It seemed huge at the time. Mary Lou Retton. And...Carl Lewis? Was that his name? Black guy. Runner. Yeah, that was him.
Wow. Mary Lou Retton is only ten years older than me. How is that possible? Well, I guess I was 6 so she would be 16 or 17 at the time. There aren't many 30 year old gymnasts. Yeah, she retired at 18 or so.
Anyway, the Olympics seemed a big deal at the time. Then 1988 came around. I remember it being in Seoul. That's in Korea. South Korea.
Then...1992...was that the Dan versus Dan shit? Oh, Dan versus Dave. And yes. It was a promotion set up by Reebok. And one of these homos didn't even make it to the Olypmics.
Then after that, who gives a shit. But I was 18 in 1996.
So that's what I'm wondering. Did the Olympics get progressively less culturally-relevant as the years wore on or did I just get older?
I mean...in 1984, there wasn't as much to do as in 1988. There was just Atari in 1984. And...I don't know...cable television was in its infancy. I guess. Not many people had it, probably. But I remember always having cable. So maybe I'm wrong.
But still, by 1988 there were more options. Nintendo was out. And...computer games were better. Compare 1987's Sid Meier's Pirates to 1983's Ultima III. Well, maybe that's a bad example. I never played any Ultima game until I got the Ultima Collection in like 1999. And I only gave the early games a cursory glance. Even the later games I barely played. It's not really my genre. But...it does seem to be a pretty in-depth game with graphics similar to Pirates.
Anyway, by 1992 there was...I don't know...Super Nintendo. I never got into any of that console shit. I was a computer game kind of guy. It wasn't until 1993 or so that I got a non-Atari 2600. And that was Turbo Grafx. Nobody had these things. I was totally out of the loop.
You know, the problem is that my mother was totally out of the loop. I don't mean just with video games. You would expect that. Parents in those days didn't know anything about video games and didn't care.
But she's sending me to school with a Finnish hat that has a long tassle at the top with a little poof at the end. Nobody's wearing this. I looked ridiculous.
And a Viking Line backpack. Viking Line is a Finnish cruise company. Again, I was the only kid with this shit.
And I was never getting haircuts. All other kids would get regular haircuts. I'd get a haircut once every six months or so. And the haircuts I was getting were bad. There was no style. It was just "make it shorter." So I always had this bad, mid-length hair.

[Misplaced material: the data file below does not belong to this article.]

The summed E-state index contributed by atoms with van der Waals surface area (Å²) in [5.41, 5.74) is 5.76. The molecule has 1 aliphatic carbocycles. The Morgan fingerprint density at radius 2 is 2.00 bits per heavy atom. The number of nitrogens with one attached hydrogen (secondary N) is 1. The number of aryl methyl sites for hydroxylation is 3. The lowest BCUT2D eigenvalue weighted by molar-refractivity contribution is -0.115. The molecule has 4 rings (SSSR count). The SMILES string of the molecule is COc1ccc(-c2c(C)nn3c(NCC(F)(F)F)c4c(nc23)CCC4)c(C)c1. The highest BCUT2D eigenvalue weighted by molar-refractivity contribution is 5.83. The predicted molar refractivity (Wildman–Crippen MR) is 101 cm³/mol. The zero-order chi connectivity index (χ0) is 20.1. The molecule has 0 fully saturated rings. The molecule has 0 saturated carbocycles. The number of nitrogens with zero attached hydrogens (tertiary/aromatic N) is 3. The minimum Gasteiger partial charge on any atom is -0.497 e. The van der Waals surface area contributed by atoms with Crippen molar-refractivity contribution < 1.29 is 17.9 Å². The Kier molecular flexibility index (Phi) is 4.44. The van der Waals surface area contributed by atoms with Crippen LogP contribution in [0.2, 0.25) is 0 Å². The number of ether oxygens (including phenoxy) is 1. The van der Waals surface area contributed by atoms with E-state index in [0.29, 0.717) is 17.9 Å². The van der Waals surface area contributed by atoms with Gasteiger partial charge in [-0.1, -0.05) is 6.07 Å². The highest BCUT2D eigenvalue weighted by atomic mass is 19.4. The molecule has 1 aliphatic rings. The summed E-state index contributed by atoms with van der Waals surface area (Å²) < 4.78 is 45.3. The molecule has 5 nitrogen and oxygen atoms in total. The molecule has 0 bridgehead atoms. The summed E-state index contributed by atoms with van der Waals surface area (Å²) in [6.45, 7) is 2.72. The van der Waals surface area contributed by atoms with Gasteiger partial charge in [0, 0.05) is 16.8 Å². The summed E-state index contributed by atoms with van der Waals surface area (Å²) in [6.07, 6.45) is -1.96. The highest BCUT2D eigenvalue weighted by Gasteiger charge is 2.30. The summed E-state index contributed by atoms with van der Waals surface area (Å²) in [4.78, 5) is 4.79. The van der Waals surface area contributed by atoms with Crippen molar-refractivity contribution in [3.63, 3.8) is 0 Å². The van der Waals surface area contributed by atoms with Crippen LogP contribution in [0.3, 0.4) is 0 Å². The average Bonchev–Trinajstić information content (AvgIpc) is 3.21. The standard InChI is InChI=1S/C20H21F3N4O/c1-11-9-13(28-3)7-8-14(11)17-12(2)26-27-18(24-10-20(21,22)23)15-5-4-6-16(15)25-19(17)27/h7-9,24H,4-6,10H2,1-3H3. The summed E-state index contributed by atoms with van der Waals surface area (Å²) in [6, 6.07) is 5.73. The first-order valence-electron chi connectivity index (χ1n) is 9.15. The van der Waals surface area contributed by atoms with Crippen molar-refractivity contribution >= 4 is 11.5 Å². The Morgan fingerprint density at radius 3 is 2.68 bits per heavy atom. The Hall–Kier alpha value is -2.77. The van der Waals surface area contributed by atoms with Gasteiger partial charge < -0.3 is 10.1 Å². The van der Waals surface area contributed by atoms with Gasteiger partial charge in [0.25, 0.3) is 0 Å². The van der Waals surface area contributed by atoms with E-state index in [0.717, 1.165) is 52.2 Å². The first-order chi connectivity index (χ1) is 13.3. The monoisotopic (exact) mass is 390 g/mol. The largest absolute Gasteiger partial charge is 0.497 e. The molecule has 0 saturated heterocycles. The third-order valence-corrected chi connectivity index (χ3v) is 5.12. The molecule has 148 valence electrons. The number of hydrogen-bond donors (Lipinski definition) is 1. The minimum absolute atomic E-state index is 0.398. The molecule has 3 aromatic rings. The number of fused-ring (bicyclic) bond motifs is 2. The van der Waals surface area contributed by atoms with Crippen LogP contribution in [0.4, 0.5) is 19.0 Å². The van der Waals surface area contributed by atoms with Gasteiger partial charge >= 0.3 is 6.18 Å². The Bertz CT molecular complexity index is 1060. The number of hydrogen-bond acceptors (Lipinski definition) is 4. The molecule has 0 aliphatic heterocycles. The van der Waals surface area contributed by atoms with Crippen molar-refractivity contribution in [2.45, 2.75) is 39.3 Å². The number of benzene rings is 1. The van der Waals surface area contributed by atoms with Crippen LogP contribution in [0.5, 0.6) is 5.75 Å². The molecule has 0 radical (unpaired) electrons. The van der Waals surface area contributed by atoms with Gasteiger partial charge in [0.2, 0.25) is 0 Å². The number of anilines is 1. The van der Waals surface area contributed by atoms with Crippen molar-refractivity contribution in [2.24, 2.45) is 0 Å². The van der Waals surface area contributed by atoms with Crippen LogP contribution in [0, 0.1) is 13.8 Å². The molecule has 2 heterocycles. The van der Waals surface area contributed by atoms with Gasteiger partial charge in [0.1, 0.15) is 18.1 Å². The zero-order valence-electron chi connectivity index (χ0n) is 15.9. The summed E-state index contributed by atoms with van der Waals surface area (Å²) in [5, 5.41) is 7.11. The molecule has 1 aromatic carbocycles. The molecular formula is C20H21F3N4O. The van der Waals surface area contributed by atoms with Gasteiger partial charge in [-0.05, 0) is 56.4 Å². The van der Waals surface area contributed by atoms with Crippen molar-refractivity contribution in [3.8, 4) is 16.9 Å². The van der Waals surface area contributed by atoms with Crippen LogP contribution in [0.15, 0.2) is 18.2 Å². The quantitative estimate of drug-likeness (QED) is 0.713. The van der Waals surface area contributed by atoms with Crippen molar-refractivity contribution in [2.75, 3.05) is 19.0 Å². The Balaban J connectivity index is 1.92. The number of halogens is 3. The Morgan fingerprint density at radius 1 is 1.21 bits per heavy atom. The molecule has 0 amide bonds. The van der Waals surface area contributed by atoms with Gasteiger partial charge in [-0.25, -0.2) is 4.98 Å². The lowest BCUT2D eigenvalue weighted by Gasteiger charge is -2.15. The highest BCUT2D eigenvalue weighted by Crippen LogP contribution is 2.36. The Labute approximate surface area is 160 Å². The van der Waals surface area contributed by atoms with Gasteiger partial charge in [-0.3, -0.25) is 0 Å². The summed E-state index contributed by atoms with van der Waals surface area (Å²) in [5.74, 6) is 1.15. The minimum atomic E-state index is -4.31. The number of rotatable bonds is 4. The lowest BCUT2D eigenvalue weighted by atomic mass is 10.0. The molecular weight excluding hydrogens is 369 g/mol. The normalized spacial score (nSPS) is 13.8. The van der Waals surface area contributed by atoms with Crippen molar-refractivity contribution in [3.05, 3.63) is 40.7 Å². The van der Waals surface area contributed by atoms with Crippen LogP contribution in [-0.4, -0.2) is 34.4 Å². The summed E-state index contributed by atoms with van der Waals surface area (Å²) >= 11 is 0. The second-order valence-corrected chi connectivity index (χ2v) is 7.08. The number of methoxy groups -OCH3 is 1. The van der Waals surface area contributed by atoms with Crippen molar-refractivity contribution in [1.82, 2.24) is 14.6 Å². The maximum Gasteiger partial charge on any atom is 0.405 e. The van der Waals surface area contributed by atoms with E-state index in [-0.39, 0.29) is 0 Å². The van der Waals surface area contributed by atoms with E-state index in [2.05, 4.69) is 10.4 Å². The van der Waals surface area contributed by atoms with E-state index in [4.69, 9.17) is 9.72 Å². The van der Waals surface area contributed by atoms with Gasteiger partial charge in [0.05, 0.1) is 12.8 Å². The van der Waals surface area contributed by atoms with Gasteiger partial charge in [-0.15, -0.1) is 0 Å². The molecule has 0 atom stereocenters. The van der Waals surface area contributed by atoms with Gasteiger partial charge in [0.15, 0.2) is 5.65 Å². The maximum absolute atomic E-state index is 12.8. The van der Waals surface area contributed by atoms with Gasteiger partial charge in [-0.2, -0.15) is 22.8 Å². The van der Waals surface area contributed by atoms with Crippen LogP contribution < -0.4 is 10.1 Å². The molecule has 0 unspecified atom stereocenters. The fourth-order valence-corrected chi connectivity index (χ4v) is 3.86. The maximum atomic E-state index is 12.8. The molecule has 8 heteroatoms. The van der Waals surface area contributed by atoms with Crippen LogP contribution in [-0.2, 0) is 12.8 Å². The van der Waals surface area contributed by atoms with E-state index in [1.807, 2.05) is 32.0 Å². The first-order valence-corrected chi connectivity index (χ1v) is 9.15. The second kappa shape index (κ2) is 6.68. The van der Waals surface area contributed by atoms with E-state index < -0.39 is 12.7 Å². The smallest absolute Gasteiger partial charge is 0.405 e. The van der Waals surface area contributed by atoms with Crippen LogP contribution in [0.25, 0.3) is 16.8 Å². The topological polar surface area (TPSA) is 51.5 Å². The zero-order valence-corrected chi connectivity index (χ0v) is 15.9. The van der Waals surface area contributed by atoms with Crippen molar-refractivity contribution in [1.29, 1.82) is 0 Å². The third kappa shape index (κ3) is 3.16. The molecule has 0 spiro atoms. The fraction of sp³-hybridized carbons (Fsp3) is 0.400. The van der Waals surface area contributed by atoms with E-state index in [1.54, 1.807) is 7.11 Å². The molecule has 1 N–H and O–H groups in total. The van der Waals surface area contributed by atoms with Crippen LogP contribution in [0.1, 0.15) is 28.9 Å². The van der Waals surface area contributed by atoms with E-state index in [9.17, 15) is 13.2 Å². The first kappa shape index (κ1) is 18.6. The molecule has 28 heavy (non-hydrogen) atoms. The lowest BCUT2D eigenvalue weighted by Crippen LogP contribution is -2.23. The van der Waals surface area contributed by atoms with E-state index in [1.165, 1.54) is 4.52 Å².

You can see it in yearbooks even up to my last year in high school. All the other kids have smart haircuts and there's me with this shit hair.
So that's why in high school, I just stopped getting it cut for a few years. I just didn't know what to do. I was never taught how often you're supposed to get a haircut or what you're supposed to ask for, et cetera. So I just grew it out. Then when it was starting to look kind of cool and the long hair was coming into vogue, of course that's when my idiot mother made me cut it again. So for college up until I shaved it ten years later, I always had shit, mid-length hair.
I was just never taught any of this. I had some friends but I don't know. Whatever they were doing was a mystery to me. They always had short hair and they had Nintendos and whatnot but...I couldn't figure it out. So I had shit hair and a Turbo Grafx 16.
So yeah, the 1992 Olympics. There was probably more to do than in 1988. I don't know.
But the explosion was 1996 when the internet started to get mainstream. Who gives a shit about the Olympics when you can view all the pornography ever made? And play all the video games ever made? Listen to all the music ever made? Fuck those homosexual steroid junkies.
And the Olympics never embraced the internet. I remember maybe in 1992 or 1996 there was talk about being able to watch the Olympics on Pay Per View. So you could watch some events that weren't shown on NBC or whatever the network was. NBC would show like a compilation of what was happening. They'd switch from competition to competition depending on who the most engaging American athlete was at the time. It was all very nationalistic and who gives a shit about competitors from other countries, just show us Americans winning in competitions that nobody cares about except during the Olympics. Wow. That American guy beat the shit out of the Chinese guy in badminton. U-S-A! U-S-A!
But with cable tv, NBC's stranglehold over the Olympics was over. Now you can watch other events. Not many, I guess. I don't know if they offered everything. But at least two other feeds, I guess. I'm sketchy on the details because this idea never took off. Nobody wanted to pay for this shit.
Then the internet comes along. Even to this day, as far as I'm aware, the Olympics are not shown on the internet. Why not? It seems a natural. You can watch any competition you want.
It's just not done. Must not be any money in it. There might be some questionable feeds but BBC isn't doing it, NBC isn't doing it, nobody as far as I know. There's not even any "press the red button to watch table tennis" shit. That's another thing. The "red button" gimmick has come and gone. I guess as soon as people realised that it's just another channel, they stopped caring.
So yeah. No work today. Guy came to replace my electricity meter. Only 1.15. Did the first 15 minutes of my transcript. That's all I plan to do today. So time to take a nap.
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